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As of its 50th edition in 2016, there have been over 150 albums recorded at the Montreux Jazz Festival, including massive box sets documenting the long relationships it enjoyed with Miles Davis and it continues with guitarist John McLaughlin. Many of them are enduring statements from major artists of all stripes; a few approach, if not completely attain classic status; but only two volumes signaled a decades-long movement, not with bombast or fanfare, but with stealth, and delivered by the most unlikely messenger. And, they documented the same concert.

The movement heralded at Montreux in 1975 is the most misunderstood of the many misunderstood movements in jazz history – postmodernism. The tenets of postmodernism elude most jazz historians, who characterize it merely as a recasting of traditionalism, a relatively inclusive iteration being the dualistic model of “looking back” and “looking forward” Alyn Shipton posits in A New History of Jazz. Unintentionally, Shipton’s model feeds into an insidious off-mark framing device in discussing postmodern jazz, the whatever principle, which stipulates – to disfigure the opening line of Wallace Stevens’ poem “The Emperor of Ice Cream” – that anything is jazz if you say it is. The problem in discussing postmodernism in jazz lies in the fundamental disconnect between an art form that values improvisation and those that value conceit.

One of Shipton’s prime examples of “looking forward” is Dave Douglas, whose affinity with the folkloric music of the Balkans yielded some of the freshest jazz of the 1990s. However, as Shipton accurately reports, it was that affinity – an emotional connection to the region and its people – that prompted the writing of Witness, arguably the trumpeter’s magnum opus of the decade, in response to the genocidal war in the former Yugoslavia. It is this emotionalism that distinguishes jazz postmodernism from postmodern art’s conceit-based conflation of high and low art, doctrinally driven by the proffer that only shock, irony and parody can survive critical scrutiny. By this standard, not only does Douglas fail the postmodernist litmus test, but so too does every artist Shipton namechecks in his discussion, a wide berth encompassing tenor saxophonists Scott Hamilton and David Murray. Indeed, a doctrinal postmodernist jazz history would enthrone the Lounge Lizards.

One of the ironies of jazz in the 1960s is that the most commercially successful of its radical innovations were led by established, commercially successful artists, and necessarily so. Only John Coltrane could have given the New Thing any market traction, and only Miles Davis could have paved the way for fusion’s rise. It therefore makes perfectly paradoxical postmodern sense that the still-prevailing traditionalist brand of jazz postmodernism presented at Montreux in 1975 would be articulated by one of the more polarizing exponents of the ‘60s avant-garde – Archie Shepp. Shepp had not only become a lightning rod for his music, but for being what Cook called “that most terrifying thing to respectable society, a witheringly articulate and intelligent black artist: his numerous interviews and open letters set out a devastating critique of his environment, his business, and the hoops an Africa-American musician was still obliged to jump through.”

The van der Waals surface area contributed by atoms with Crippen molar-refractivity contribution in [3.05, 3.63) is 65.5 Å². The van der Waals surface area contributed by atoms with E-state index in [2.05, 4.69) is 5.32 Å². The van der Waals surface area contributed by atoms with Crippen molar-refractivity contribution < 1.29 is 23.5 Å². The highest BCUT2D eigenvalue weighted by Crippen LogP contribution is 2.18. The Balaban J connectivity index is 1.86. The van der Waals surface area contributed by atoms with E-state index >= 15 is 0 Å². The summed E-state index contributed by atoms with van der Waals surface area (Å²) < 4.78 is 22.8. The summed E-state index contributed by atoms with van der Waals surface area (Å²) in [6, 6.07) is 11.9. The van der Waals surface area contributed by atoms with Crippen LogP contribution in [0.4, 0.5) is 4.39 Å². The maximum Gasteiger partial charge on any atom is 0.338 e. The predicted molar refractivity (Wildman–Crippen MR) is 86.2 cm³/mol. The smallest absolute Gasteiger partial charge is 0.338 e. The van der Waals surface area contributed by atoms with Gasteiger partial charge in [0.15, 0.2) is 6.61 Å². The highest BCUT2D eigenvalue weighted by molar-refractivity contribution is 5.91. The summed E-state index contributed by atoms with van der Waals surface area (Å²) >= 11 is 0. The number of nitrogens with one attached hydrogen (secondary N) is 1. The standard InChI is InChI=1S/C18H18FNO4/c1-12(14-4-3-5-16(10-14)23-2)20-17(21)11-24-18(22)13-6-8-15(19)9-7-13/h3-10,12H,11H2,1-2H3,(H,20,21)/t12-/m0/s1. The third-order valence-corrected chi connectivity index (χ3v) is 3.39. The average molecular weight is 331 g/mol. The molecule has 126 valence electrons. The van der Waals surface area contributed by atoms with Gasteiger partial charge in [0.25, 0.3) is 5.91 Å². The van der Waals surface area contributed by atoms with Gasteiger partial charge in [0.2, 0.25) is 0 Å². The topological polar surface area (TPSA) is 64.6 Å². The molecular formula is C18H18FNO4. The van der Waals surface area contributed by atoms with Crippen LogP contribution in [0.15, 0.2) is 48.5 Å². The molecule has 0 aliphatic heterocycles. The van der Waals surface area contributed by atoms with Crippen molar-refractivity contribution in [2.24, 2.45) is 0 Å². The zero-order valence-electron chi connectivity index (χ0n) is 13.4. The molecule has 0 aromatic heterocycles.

If traditionalism is an overt identification with what has come before – even if “before” is measureable in just months – Shepp’s was in evidence from the start. On his 1962 Savoy quartet date co-led with Bill Dixon, one side is devoted to the trumpeter’s compositions, while the other – presumably chosen by Shepp – is comprised of a notably kitsch-free version of Leonard Bernstein’s “Somewhere,” and “Peace,” which demonstrated how Ornette Coleman’s compositions could be persuasively interpreted outside Coleman’s already long shadow. Shepp’s Impulse debut, Four for Trane, is not usually considered to be a retrospective; however, Shepp interpreted only compositions Coltrane no longer played in 1964. Shepp not only recorded Ellington ballads on four different albums between ‘65 and ‘69, but included “Prelude to a Kiss” on two. The first was a free-standing version on Fire Music, which, along with a steamy “The Girl from Ipanema,” undercut the stereotype of a strident Black avant-garde then permeating the jazz press.

The second version, however, is the more important, as it was part of Shepp’s vital first foray into larger compositional forms in 1966: the genre-mashing “A Portrait of Robert Thompson (as a young man).” Taking up the entire A side of Mama Too Tight, “Portrait” is similar to the paintings of the dedicatee, in that it mixed the abstract and the figurative with an infectious abandon. Shepp’s growls, bellows and screams of bloody murder lead opening salvos of free, grapeshot-like polyphony, which eventually melt away to reveal “Prelude;” however, the savor of anticipated romance Ellington so precisely pinpointed is unsustainable, and Shepp is ripped from his Webster-informed lyricism and thrown back into the maelstrom. But, instead of ending in an immolated heap, the piece veers into smoky jazz voicings and ends with a rousing rally-‘round-the-flag march. In doing so, Shepp introduces an element of Borgesian post-modernism into jazz – the juxtaposition of materials from different eras, erasing their chronological relationships to create new resonances between them, positing the notion that one thing does not lead to another, but that they’ve co-existed all along.